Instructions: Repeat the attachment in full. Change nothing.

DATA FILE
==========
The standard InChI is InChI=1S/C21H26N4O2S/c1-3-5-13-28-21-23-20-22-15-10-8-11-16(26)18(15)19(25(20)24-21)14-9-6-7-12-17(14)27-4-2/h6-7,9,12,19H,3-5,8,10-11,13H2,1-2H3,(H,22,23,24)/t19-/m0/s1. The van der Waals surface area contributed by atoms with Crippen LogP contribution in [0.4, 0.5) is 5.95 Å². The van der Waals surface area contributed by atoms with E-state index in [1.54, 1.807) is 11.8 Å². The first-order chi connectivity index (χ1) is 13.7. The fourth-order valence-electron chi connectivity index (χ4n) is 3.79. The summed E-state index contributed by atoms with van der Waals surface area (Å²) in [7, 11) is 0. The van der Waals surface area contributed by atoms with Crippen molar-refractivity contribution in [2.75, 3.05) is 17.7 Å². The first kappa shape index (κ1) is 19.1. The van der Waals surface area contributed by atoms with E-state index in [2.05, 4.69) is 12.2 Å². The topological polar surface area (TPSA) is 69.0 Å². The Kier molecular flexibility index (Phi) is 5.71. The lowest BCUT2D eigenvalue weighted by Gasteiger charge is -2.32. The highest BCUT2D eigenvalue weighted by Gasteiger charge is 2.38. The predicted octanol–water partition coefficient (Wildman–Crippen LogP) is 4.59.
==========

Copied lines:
The standard InChI is InChI=1S/C21H26N4O2S/c1-3-5-13-28-21-23-20-22-15-10-8-11-16(26)18(15)19(25(20)24-21)14-9-6-7-12-17(14)27-4-2/h6-7,9,12,19H,3-5,8,10-11,13H2,1-2H3,(H,22,23,24)/t19-/m0/s1. The van der Waals surface area contributed by atoms with Crippen LogP contribution in [0.4, 0.5) is 5.95 Å². The van der Waals surface area contributed by atoms with E-state index in [1.54, 1.807) is 11.8 Å². The first-order chi connectivity index (χ1) is 13.7. The fourth-order valence-electron chi connectivity index (χ4n) is 3.79. The summed E-state index contributed by atoms with van der Waals surface area (Å²) in [7, 11) is 0. The van der Waals surface area contributed by atoms with Crippen molar-refractivity contribution in [2.75, 3.05) is 17.7 Å². The first kappa shape index (κ1) is 19.1. The van der Waals surface area contributed by atoms with E-state index in [2.05, 4.69) is 12.2 Å². The topological polar surface area (TPSA) is 69.0 Å². The Kier molecular flexibility index (Phi) is 5.71. The lowest BCUT2D eigenvalue weighted by Gasteiger charge is -2.32. The highest BCUT2D eigenvalue weighted by Gasteiger charge is 2.38. The predicted octanol–water partition coefficient (Wildman–Crippen LogP) is 4.59.